I’m so glad the timing was such that you could participate in marching in Denver. You have an interesting perspective as well as an expat living in Portugal. Did you get that hot dog?! 🙂
Totally agree with Suzanne above about immigration. It’s the reason that many years ago I stopped transiting through the US on our flights from Canada to Latin America. I’ll pay extra to avoid the hassle.
I want to see more of the US. But right now I have to admit I’m put off, not just by DT but by the 42% or so that support him. It makes me wonder about just how open and friendly a large minority of Americans feel towards the rest of the world. And I guess now as Canadians we’re a security risk anyway so….
Good on you for protesting. I hope many more get angry.
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As I understand it, from my UK friends who have traveled to – or through – the US, it depends on the particular airport in which one enters the US. This is completely unacceptable of course. There are millions of us who are angry and fighting as best we can, so many grass organizations have formed but the mainstream media does not cover the efforts. ::sigh::
Yep, we found that flying to Fort Lauderdale was a nightmare – it took four hours to get through immigration. Flying into LA though was super fast and easy by contrast.
Thanks for the feedback, Amy. I know even as US citizens traveling in/out of some airports are far more challenging than others. No reason for it, but it is what it is… unfortunately.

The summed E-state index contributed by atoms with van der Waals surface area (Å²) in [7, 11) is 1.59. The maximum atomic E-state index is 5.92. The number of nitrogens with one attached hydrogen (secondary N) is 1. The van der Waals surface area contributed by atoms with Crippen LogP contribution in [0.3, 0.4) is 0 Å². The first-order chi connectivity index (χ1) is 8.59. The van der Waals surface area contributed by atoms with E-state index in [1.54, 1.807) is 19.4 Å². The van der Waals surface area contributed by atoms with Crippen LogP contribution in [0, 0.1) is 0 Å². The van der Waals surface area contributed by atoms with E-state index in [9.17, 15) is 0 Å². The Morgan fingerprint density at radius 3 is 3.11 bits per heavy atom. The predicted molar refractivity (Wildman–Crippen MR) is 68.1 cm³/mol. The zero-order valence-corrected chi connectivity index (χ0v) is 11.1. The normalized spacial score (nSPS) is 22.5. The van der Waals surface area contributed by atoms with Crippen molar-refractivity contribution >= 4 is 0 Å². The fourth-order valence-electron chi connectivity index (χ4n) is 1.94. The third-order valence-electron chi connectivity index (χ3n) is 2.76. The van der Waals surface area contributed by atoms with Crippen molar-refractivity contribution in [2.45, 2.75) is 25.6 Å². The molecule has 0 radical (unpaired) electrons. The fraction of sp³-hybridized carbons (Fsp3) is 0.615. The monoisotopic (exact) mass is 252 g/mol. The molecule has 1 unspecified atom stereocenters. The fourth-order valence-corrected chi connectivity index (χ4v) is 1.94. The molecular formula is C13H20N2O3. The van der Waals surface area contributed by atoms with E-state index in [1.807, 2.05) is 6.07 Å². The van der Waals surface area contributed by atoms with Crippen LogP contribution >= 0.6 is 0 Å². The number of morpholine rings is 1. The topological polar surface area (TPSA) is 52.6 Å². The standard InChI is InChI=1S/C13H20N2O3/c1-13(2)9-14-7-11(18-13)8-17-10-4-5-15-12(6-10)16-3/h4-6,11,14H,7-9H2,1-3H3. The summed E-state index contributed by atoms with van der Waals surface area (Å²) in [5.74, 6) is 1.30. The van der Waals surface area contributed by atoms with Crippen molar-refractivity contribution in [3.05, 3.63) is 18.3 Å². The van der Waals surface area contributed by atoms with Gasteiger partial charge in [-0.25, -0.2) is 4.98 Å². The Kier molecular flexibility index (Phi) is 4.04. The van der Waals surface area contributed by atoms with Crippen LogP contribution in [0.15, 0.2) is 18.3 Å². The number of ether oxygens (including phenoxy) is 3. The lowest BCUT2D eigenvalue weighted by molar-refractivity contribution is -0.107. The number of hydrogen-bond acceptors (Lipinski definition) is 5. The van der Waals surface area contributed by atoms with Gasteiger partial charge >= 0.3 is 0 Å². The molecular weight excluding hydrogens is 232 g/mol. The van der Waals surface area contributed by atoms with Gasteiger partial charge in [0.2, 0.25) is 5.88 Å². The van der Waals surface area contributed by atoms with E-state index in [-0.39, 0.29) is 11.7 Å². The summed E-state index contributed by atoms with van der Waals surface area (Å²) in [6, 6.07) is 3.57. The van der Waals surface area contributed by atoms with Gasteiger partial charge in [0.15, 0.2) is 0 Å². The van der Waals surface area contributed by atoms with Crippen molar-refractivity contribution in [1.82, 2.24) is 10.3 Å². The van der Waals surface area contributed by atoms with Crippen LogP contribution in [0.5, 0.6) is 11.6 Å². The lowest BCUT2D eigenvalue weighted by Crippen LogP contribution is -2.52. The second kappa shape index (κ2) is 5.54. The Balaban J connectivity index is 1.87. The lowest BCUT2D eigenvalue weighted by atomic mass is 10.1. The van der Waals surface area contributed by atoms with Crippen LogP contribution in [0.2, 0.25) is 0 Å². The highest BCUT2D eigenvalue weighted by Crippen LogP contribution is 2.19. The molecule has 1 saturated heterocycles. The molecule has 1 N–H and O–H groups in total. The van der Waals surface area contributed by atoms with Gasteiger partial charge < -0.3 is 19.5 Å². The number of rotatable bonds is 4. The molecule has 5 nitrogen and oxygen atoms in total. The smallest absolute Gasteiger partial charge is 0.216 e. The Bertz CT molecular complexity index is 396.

I think just the thought of having to go through US immigration is offputting to some given the rhetoric by our current president. I have some friends who say they will not visit the US while DT is president. Most potential travelers realize we’re not all like that, but I don’t blame those who are choosing to take their tourism dollars elsewhere right now.
I don’t blame them either, Suzanne, I just find it sad because it puts the win points in the wrong pocket. So-to-speak.
I too understand why internationals wouldn’t want to visit the US right now but also agree there is so much to see here where it is safe and full of friendly helpful people. Also true in other parts of the world.
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Very much so on both accounts, Gaelyn.
My wife and I have traveled pretty extensively in the last 5 years and much of what you say here is perspective and I respect that but also respectfully disagree with some of your assertions. The vast majority of people we spoke to in the UK were for Brexit. There support for it had nothing to do with being prejudice towards one group or another, it was about fairness. I could go into much more on that and gladly debate or discuss any issue with people. In regards to your assertion that we have an “antiquated electoral college system” is simply wrong. It’s easy for someone to look at our system and say that, thinking it should be a simple “majority rule”. If you really study the electoral college system you see how brilliant our founding fathers were in foreseeing what a diverse and spread out population we would eventually have. The core belief being that to the best of our ability, everyone in our country should have an equal say in how our country is run. If it were not for the electoral college, the United States could basically be run by 4 or 5 states, dictating to the other 80% of the states what they are supposed to believe and how they are supposed to act. There is no perfect system, but in my humble opinion, the electoral college system at least attempts to be fair.
Thanks for sharing your thoughts, David. Differing perspectives are what keep the world interesting.